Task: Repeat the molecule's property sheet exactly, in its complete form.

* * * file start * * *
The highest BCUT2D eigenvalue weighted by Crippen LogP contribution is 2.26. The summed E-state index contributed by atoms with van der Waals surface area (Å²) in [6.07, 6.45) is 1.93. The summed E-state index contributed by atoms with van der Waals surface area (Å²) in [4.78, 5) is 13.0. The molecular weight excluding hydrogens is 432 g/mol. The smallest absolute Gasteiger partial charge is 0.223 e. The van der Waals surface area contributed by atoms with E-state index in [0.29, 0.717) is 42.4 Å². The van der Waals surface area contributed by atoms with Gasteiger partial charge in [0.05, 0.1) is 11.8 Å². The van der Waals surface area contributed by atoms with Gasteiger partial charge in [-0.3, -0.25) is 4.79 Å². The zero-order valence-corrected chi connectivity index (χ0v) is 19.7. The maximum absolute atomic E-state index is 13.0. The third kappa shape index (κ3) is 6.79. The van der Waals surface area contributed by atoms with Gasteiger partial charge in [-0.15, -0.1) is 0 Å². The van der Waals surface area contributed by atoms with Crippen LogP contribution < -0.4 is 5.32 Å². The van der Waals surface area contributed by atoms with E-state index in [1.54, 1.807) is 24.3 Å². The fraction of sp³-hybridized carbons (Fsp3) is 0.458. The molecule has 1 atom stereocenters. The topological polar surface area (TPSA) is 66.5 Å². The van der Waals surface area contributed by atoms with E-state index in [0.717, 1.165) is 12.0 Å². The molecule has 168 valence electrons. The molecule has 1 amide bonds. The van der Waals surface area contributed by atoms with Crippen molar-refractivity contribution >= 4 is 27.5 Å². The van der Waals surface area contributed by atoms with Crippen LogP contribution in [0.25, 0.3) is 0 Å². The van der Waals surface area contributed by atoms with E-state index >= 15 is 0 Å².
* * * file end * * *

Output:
The highest BCUT2D eigenvalue weighted by Crippen LogP contribution is 2.26. The summed E-state index contributed by atoms with van der Waals surface area (Å²) in [6.07, 6.45) is 1.93. The summed E-state index contributed by atoms with van der Waals surface area (Å²) in [4.78, 5) is 13.0. The molecular weight excluding hydrogens is 432 g/mol. The smallest absolute Gasteiger partial charge is 0.223 e. The van der Waals surface area contributed by atoms with E-state index in [0.29, 0.717) is 42.4 Å². The van der Waals surface area contributed by atoms with Gasteiger partial charge in [0.05, 0.1) is 11.8 Å². The van der Waals surface area contributed by atoms with Gasteiger partial charge in [-0.3, -0.25) is 4.79 Å². The zero-order valence-corrected chi connectivity index (χ0v) is 19.7. The maximum absolute atomic E-state index is 13.0. The third kappa shape index (κ3) is 6.79. The van der Waals surface area contributed by atoms with Gasteiger partial charge in [-0.15, -0.1) is 0 Å². The van der Waals surface area contributed by atoms with Crippen LogP contribution < -0.4 is 5.32 Å². The van der Waals surface area contributed by atoms with E-state index in [1.54, 1.807) is 24.3 Å². The fraction of sp³-hybridized carbons (Fsp3) is 0.458. The molecule has 1 atom stereocenters. The topological polar surface area (TPSA) is 66.5 Å². The van der Waals surface area contributed by atoms with E-state index in [0.717, 1.165) is 12.0 Å². The molecule has 168 valence electrons. The molecule has 1 amide bonds. The van der Waals surface area contributed by atoms with Crippen molar-refractivity contribution >= 4 is 27.5 Å². The van der Waals surface area contributed by atoms with Crippen LogP contribution in [0.25, 0.3) is 0 Å². The van der Waals surface area contributed by atoms with E-state index >= 15 is 0 Å².